Company profileHolland & Barrett is one of the leading health and wellness retailers in the world, with 8,000 employees and 1,300 stores in the UK and internationally. Boasting 40 years of consecutive growth, the organisation is the largest in Europe, supplying a wide range of vitamins, minerals, health supplements, specialist foods and natural beauty products.
Best known for its innovative, ethically-sourced products and its commitment to sustainability, Holland & Barrett takes corporate social responsibility seriously. This includes providing stakeholders with reliable and transparent business information - which is why, in 2018, the company turned its focus to its financial reporting department. By investing in ACA training, the organisation filled its shortage of financial accounting skills and is building a team of people who challenge processes and introduce new ways of thinking.
Recognising a gap in financial reporting skills within the business, Katie Lee, Senior Financial Reporting Manager, believed that training staff internally would help resolve this, whilst creating a career development path for employees. Katie chose the ACA because of its reputation as a qualification that develops well-rounded professionals, as well as providing trainees with chartered accountant status.
Gaining authorised training employer status
Becoming authorised to train was an easy, straight-forward process. After contacting ICAEW, a local Business Development Manager visited Holland & Barrett’s offices to go through the requirements with them. Katie explained: "Allison Saunders, the regional BD manager, gave us useful background information on the ACA. We talked about what we were trying to achieve as an employer, what the student wanted and how we could fit the qualification into our organisation."
Once the company had a solid understanding of how the ACA would work with their goals, a second visit followed. Katie commented: "It was an informal conversation, but it helped us demonstrate how we are ethical in our business and how we take training seriously by outlining the trainees’ journey towards becoming qualified."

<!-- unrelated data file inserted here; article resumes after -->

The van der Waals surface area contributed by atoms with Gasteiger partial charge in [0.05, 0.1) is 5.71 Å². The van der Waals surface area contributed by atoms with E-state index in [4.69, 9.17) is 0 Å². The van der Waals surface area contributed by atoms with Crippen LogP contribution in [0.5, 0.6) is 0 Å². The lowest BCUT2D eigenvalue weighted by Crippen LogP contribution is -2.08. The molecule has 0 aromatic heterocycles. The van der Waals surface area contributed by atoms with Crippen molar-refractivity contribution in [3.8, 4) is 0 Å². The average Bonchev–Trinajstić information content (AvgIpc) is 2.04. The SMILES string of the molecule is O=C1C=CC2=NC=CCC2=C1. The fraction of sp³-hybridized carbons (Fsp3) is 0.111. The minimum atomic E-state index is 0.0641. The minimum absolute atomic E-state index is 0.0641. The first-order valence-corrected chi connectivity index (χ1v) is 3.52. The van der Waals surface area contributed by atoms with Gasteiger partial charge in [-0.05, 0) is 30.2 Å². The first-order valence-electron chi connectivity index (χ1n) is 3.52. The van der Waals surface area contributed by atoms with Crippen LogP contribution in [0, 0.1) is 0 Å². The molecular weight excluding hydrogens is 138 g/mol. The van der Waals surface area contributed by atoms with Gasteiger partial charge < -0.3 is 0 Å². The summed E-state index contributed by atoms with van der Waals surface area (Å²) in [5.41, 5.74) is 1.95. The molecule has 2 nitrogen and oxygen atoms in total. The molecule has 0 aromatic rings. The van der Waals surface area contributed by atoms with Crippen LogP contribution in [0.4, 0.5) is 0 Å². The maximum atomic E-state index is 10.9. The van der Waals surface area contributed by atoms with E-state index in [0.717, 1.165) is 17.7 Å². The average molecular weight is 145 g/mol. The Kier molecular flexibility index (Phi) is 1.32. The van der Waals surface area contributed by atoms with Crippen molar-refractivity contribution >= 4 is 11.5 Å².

The organisation immediately recruited two graduates – one in Management Reporting, and the other in Sales and Banking.
Helping students achieve their potential
In her role as ACA Training Manager, Katie supports students with their exams and career goals. At the start of their training, she has conversations with them about what their interests are, what they want to achieve and what they hope to get out of the qualification. This approach helps Katie understand what professional development and subsequent training is suitable for them.
As students progress, the organisation encourages them to look for learning opportunities outside of their department to ensure that they gain a varied and rounded experience on top of their exams. For Sally Hernon, one of the two trainees, having the opportunity to work with other teams has contributed to her development. "I am open to learning more about what everyone else is doing and to see if I can pick up any ideas from them that would be helpful for my own work."
In terms of supporting trainees, Katie commented: "All students have compulsory quarterly catch-up meetings with their mentors. During these reviews, we discuss what exams they have coming up, look at the practical ladders and what experience they have gained. We ensure we cover the ethical parts as well by identifying any issues, and encourage trainees to speak to an independent adviser, if necessary."
For Katie, the success of the training also depends on the dedication of the students. "It’s important that they take responsibility for their own studies, keep focused and stay committed to their career and study plan."
Beyond technical knowledge
Some of the most useful exams cover topics such as taxation, financial and management reporting, and assurance. The reporting knowledge enables trainees to produce a set of statutory accounts, and the exams provide them with the opportunity to see a side of accounting that they would not necessarily have seen outside of the qualification.
For the trainees, developing these technical skills, especially in assurance, has led to a deeper understanding of their work. Thanks to the depth and breadth of ACA training, they know how to get to the bottom of any issues that arise, and identify what they need to do to correct them.
Whilst the main reason for offering ACA training was to bring more financial reporting skills and technical knowledge into the organisation, the qualification has had a larger impact on the trainees’ development, and the business overall. As Katie explained: "The ACA helps trainees develop a range of soft skills – especially the way they communicate with stakeholders, their team and with management. This, in turn, ensures they get to the root of the problem by asking the right questions, the right way."
Introducing new ways of thinking
The technical side of the qualification provides the organisation with more staff that possess the right level of technical knowledge. It also provides the trainees with the confidence to know the right way of doing things and when it’s appropriate to question existing processes. This allows them to critically assess their own work and have the conversations that really help the business.
The answer is ACA
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